According to God’s great mercy, every born again person has been called to a living hope through the resurrection of Christ from the dead (1 peter 1:3). Christians (those who are born again) live hopefully because we anticipate an inheritance that this is inviolable, eternal, and ready to be revealed in the last time (1: 4-5). This hope is not just an assurance of a better future; it is also a present reality that is culminated in our final salvation. Thus this hope is both a present and future reality. The future reality of hope is the basis of the present reality of hope, which shapes how we live in the hic et nunc (here and now). According to Peter, those who model appropriate behavior are characterized as hoping in God (3:5). This hope in God distinguishes us from non-Christians’ values and way of life, and may be a cause of affliction, conflicts and even alienation (1:6; 4:1-4). On the other hand, this hope is the cause of confident joy that impels us to live faithfully (1:6). Peter describes Christian joy as inexpressible and full of glory (1:8). That is to say believers are already experiencing eschatological joy, the goal of their salvation (1:9). Future hope, thus, impacts the present. This is more incredible against the backdrop of suffering. Peter’s first readers experienced unspeakable joy while they were grieved with various trials (1:6). Moreover, their joy persisted and remained intensive even though they had never seen Jesus (1:8). In other words, they remained joyfully content even though they had no hard evidence that would confirm the basis of their joy. It is not seeing but believing that sustains our future hope, which transforms the present, resulting in joy. Thus, Christian hope centered on the person of Jesus Christ makes all the difference between the believer and unbeliever (4:1-4).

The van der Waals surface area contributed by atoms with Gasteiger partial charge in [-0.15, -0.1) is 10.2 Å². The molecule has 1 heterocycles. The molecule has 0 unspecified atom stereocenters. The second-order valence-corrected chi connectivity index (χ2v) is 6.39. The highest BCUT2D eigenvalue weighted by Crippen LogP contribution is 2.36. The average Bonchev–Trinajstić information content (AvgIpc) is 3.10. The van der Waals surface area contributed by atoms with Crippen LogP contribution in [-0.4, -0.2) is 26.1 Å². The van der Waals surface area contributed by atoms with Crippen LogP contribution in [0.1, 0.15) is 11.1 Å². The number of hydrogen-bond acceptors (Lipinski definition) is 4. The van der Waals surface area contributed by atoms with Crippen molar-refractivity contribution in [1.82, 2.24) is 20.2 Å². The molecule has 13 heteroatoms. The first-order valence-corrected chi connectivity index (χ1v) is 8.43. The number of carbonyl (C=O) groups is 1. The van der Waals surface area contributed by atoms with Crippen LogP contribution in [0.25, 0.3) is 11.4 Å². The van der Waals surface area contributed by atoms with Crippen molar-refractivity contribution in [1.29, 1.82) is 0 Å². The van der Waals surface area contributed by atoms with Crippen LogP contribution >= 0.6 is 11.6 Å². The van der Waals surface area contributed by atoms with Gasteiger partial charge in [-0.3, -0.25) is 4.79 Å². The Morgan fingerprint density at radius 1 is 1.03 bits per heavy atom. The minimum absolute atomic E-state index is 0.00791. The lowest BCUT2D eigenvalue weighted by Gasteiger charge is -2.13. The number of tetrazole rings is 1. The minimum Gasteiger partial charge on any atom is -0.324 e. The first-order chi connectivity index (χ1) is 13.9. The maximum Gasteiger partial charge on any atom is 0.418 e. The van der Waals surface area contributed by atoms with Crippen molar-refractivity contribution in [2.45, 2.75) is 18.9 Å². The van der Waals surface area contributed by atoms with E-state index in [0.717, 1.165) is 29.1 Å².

Notwithstanding our present situation, whether it is marked by suffering, hardship or alienation, Christians joyfully await the consummation of their hope at parousia (the revelation of Christ at the second coming). Therefore, difficult experiences in the present, though trying, cannot ultimately hurt us. To the contrary, trials, afflictions, hardships, which tend to grieve us, become means of improving and increasing our hope of glory at the revelation of Christ (1:7) and, thus, sustaining our joy in the present. Our model is Christ whose suffering resulted in future glories (1:11). Likewise, if we participate in the suffering of Christ at the present time, this will result in future glory (4:12-13). As Paul also wrote, If we suffer with him we will also be glorified with him (Ro. 8:17). However, looking at the end from the beginning, it is the confident hope of glory that enables us to participate in the suffering of Christ. This confident hope encourages us to faithfulness in anticipation of the unveiling of Christ. Thus, to those who suffer on account of Christ, this suffering is redemptive and will result in praise to the glory of Christ. Every born again person is called to a Christ centered living hope, which is a fundamental characteristic of the Christian life (1 Cor. 13:13). Let us, therefore, keep hoping and promoting hope in each other, ”for hope does not disappoint us for the love of God has been poured out in our hearts by the Holy Spirit who was given to us” (Ro. 5: 4-5 NKJV). Moreover, a Christ-centered living hope is the basis of our joy in the here and now.